Some of the fastest growing sectors of the economy are the most precarious for people to work in. This uncertainty of where the next pay cheque will come from goes hand-in-hand with poverty. The risk of falling below the poverty line is greatest for families where no one has a job, but the rising number of low-paid jobs in the economy now means around half of all families in poverty have at least one person in employment.
Part-time work and low hourly pay are both associated with an increased chance of living in poverty, while employment in a precarious job with little or no job security increases the risk of recurrent and persistent poverty.
In–work poverty is more common among people working in certain sectors: the highest poverty rate is found among people working in the accommodation and food service sectors. High rates are also found in retail and in residential care.
The government has traditionally focused on moving people into work as part of its strategy to tackle poverty. But now that in-work poverty is affecting increasing numbers of households, it should widen its focus to encompass issues of job quality for those in precarious employment, and opportunities for them to progress in the labour market.
Such a policy shift will need to engage with these issues in the context of low-paid sectors – and a number of these are projected to be important components in national employment growth in the coming years. These are issues which link to current research examining the ways to harness the growth of certain sectors to help reduce poverty.
Government policy is currently focused on raising the income tax personal allowance and the introduction of a National Living Wage (NLW). While the terminology used is questionable, the NLW is a real increase on the National Minimum Wage. Yet at the same time as it is introduced, financial support for low-income households will be reduced as a result of cuts to welfare spending through the introduction of Universal Credit.
It’s not clear how much influence raising the minimum wage will have on employer practices in low-paid sectors. While it may provide some impetus to focus more on the development and utilisation of workers’ skills, job design and productivity, the scale of low-pay and the weakness of progression routes in low-paid sectors suggests other measures are also required. This implies the need for politicians and civil servants to engage more with the “black-box of the workplace” – the processes that occur within firms or organisations.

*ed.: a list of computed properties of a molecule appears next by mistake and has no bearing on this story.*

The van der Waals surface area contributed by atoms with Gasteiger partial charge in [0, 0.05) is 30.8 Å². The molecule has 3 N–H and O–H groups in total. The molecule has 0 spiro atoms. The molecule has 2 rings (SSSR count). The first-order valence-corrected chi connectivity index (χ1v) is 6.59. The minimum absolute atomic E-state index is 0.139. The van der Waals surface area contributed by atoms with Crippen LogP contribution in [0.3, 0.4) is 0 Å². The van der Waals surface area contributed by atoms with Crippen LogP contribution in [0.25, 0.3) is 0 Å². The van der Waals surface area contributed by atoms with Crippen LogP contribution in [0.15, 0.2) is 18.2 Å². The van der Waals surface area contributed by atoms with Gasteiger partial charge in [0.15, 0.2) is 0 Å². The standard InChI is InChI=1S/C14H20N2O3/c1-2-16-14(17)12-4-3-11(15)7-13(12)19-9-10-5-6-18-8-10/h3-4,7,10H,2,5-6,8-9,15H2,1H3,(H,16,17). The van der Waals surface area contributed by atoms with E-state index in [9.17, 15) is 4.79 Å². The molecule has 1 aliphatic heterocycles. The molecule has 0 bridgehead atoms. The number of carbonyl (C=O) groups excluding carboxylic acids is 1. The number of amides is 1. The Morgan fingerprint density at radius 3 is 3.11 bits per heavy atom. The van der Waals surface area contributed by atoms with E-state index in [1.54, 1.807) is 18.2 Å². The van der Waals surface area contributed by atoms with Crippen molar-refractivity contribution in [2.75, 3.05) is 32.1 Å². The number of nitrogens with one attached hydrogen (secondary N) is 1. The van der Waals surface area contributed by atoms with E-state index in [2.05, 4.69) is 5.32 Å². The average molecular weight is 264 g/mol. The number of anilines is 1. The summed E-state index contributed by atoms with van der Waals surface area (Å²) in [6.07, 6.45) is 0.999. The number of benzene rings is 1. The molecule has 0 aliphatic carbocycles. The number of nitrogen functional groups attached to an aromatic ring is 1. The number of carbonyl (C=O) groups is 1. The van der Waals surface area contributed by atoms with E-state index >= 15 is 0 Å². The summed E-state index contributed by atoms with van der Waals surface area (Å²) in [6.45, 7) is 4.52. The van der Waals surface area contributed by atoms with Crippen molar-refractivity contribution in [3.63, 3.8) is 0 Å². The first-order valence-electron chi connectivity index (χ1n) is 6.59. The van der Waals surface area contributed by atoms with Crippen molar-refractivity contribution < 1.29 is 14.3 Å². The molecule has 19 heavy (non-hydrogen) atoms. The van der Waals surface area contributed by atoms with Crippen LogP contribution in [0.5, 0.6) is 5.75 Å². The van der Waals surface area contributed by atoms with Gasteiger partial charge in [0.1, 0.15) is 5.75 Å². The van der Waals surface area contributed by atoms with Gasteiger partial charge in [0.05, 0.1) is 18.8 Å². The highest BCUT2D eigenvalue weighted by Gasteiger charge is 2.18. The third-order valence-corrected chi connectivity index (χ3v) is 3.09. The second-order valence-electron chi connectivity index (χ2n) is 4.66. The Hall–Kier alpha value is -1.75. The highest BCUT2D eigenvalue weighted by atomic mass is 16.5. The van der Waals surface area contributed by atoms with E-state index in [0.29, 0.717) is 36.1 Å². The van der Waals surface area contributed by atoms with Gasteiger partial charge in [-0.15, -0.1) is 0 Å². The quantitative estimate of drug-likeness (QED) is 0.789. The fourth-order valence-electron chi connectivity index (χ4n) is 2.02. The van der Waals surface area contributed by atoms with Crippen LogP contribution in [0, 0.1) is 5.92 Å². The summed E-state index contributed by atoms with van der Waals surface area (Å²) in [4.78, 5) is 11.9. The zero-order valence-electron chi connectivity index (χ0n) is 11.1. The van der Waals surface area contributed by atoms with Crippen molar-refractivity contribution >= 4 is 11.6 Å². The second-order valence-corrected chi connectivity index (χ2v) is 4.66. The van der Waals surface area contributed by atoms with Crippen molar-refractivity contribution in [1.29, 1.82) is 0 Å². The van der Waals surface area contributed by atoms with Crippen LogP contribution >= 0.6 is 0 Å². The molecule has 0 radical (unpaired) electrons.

Job Quality in Social Care
Improving job quality in large, low-pay sectors is clearly challenging. One big limitation is that the evidence around what works, or might work, to improve job progression and job quality is quite limited.
But there are a number of areas where improvements could be made. For example in social care, a large low-paid sector which is expected to grow, there are clear concerns over job quality – particularly in relation to jobs in residential and home care.
The sector is characterised by low wages, high turnover, high rates of part-time working and the use of zero-hours contracts. Relatively weak human resources and management practices also hold back employees’ prospects for progression.
Unlike many other low-paid sectors, social care is heavily dependent on public funding. This potentially gives the government greater influence on the structure of employment and job quality in the sector. Yet social care currently faces significantly constrained resources: local authority spending on care is falling in real terms, putting pressure on providers.
The changes announced in George Osborne’s spending review will enable councils to raise additional money for social care, but do not fundamentally address the issue of underfunding. These constraints are likely to place further pressure on conditions for workers, as well as risks to the standard of care.
Previous approaches to employment in social care have targeted regulation, skills and standards. These have increased the supply of skills and qualifications in the sector but have had less of an impact on job quality.
The context is beginning to change. Greater integration of the health and social care sectors may open up opportunities for improved models of delivering these services bringing greater productivity and more career progression between sectors. Developing opportunities for people to move from the care sector into the health sector would help to open up a broader range of occupational career pathways.
Within the social care sector there is also evidence from the US on ways to develop more structured career pathways, or career ladders, as routes for low-paid workers to increase their earnings
When it comes to procuring services, there are examples of good practice by councils. In the London borough of Islington, for example, the council introduced payment of the voluntary London Living Wage when it commissioned homecare services – and also considered issues of job quality. Yet squeezed budgets create a barrier to significant progress.
In the end, many of the things that might be done to improve employment conditions for employees in a precarious profession such as social care come down to the need for more resources. In an age of austerity, they will not be readily available.